Also speaking of a control aspect, it was relatively easy to integrate this into full 3D. As for the pictorial art style and designs specifically, these are expressed through the panels that artist Kamikokuryo-san drew to display the historical background and setting of the game.
As for the game not using a pixel art style, I think the impression that developers tend to resort to is that Square Enix hasn’t developed a lot of recent SRPGs and it doesn’t There haven’t been many recent titles in this genre, but when you look at other companies that are developing games in this SRPG sphere, you’ll notice that they’ve moved to 3D, or adopted a more close to anime or other kinds of different artworks.
And so, when it comes to some of the more recent titles, some have taken on the allure of full 3D, and Final Fantasy XII comes to mind. But anyway, we may not have released many new titles in the SRPG genre, which may give the impression that people can usually fall back on pixel art style.
But again, translating the art style into 3D wasn’t such a difficult process.
Giuseppe: Kamikuryo-sensei is one of my favorite artists who ever worked at Square Enix. I love his art style and was wondering if his participation was part of the game’s initial pitch, or maybe he was selected afterwards?
Takahiro Kumagai: The reason we wanted to contact Kamikikuryo-san for the artwork was when he partnered up with a traditional temple in Kyoto where he drew traditional Japanese signs.
It merges this Final Fantasy-like world with the story, and so that really served as the initial inspiration that led us to ask Kamikokuryuo-san to draw the art.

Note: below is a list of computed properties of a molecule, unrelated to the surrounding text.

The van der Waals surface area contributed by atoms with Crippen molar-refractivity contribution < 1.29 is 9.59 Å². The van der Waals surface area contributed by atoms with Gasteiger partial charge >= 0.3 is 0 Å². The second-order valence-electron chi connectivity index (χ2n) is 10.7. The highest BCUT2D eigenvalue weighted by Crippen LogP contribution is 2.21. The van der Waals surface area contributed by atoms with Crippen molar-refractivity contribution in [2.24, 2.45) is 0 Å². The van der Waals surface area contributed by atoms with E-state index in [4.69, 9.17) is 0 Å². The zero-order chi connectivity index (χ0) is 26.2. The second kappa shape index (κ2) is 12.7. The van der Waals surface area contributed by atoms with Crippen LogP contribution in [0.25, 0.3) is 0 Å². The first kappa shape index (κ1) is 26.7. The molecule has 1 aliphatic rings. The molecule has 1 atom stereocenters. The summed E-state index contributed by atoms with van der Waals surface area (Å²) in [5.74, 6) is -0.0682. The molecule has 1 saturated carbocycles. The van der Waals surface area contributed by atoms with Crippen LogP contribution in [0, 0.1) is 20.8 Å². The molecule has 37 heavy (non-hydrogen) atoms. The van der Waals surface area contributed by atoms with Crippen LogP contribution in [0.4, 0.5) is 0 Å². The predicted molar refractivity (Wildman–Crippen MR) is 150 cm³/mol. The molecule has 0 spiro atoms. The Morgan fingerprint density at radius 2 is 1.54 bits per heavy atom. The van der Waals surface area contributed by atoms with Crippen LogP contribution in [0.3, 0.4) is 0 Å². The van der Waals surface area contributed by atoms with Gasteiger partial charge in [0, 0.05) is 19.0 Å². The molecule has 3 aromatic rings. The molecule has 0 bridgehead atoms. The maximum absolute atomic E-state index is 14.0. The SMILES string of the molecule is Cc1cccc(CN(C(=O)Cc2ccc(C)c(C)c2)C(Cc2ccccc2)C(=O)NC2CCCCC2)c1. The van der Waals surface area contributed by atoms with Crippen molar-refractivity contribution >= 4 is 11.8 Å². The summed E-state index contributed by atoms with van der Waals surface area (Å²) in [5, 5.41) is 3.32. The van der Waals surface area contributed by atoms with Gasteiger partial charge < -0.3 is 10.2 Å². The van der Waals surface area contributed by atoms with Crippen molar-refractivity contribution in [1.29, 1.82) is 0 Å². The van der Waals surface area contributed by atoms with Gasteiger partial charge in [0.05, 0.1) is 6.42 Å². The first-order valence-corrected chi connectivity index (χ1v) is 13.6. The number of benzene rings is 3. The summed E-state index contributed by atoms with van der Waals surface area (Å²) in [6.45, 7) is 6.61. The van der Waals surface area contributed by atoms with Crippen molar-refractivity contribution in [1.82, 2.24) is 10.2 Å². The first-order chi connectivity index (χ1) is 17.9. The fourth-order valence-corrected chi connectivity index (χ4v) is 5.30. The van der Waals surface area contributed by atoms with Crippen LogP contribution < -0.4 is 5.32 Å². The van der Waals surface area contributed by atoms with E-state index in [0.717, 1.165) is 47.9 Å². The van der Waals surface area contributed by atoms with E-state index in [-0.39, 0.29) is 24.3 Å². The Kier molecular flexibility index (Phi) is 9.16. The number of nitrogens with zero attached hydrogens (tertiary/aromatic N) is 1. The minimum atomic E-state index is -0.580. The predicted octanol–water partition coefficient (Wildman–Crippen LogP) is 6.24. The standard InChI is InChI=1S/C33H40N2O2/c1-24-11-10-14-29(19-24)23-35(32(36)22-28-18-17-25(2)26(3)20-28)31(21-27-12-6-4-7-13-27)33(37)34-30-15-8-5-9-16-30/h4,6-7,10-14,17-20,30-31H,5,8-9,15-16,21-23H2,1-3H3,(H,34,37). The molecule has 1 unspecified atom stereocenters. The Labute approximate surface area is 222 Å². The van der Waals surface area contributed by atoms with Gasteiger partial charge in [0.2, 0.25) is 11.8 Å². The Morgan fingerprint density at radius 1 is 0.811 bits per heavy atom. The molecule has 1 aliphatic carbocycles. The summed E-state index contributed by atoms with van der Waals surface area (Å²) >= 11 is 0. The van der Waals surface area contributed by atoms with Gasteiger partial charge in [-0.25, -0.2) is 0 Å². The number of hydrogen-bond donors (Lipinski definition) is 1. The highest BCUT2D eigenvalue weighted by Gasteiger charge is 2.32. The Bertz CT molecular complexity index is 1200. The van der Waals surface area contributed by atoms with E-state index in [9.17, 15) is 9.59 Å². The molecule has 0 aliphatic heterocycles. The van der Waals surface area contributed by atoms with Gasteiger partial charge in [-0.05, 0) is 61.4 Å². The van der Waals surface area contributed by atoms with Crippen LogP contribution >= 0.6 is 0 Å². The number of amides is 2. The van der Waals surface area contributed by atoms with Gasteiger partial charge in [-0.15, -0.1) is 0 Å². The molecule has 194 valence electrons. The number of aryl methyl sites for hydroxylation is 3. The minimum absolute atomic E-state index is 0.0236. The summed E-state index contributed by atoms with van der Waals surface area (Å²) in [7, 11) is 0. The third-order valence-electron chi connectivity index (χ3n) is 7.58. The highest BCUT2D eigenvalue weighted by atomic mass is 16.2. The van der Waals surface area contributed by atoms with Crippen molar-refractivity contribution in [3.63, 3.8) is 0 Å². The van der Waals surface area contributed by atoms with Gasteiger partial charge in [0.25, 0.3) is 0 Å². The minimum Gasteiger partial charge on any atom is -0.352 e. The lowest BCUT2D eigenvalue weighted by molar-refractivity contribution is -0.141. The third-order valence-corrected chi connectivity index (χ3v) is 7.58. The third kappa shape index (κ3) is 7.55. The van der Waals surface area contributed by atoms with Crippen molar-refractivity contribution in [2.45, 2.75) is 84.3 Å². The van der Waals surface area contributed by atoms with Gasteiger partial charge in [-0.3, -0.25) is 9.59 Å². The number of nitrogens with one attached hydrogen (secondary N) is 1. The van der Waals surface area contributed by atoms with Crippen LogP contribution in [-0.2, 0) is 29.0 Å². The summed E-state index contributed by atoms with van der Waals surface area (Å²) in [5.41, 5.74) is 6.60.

Giuseppe: One of the characters that really impressed me is Waltaquin. If you look at her character design without having played the game, she can look like the typical ethereal noble princess, kind and compassionate, usually in a healer or support role. Then, while playing the game, I saw that she had nothing to do with her design made me imagine her. She’s proud, confident, strong-witted, witty, often even arrogant, and she throws meteors everywhere, and I really like her. Was that kind of contrast between his appearance and behavior something you intended to achieve? How did you find it?
Shigeyuki Hirata: This contrast was definitely intentional from the start. We wanted to design her in such a way that there was this gap between her looks and her personality.
In fact, there is a famous Japanese historical figure who served as a model for her character. But again, it was completely intentional to make her personality different from how people may perceive her on the outside.
As you continue to play through the game, this contrast will become even more apparent. There may be some people who may be reassured by this or there may be some people who potentially might not like it. But again, we wanted to make sure this character would leave a lasting impression.
Giuseppe: Could you tell me who is this historical figure who inspired Waltaquin?
Shigeyuki Hirata: Yeah. He may actually seem a bit obscure as a historical figure. During the Bakumatsu period in Japan (the last years of the Tokugawa shogunate between 1853 and 1867), there was a group called Shinsengumi and among them was a man named Kamo Serizawa.
And yes, he is a man, but he served as an initial starting point to develop Waltaquin in terms of strength and assertive attitude. Of course, as we developed the character, other inspirations shaped this character from there.
The DioField Chronicle releases September 22, 2022 on PS5, PS4, Xbox Series X|S, Xbox One, PC and Nintendo Switch.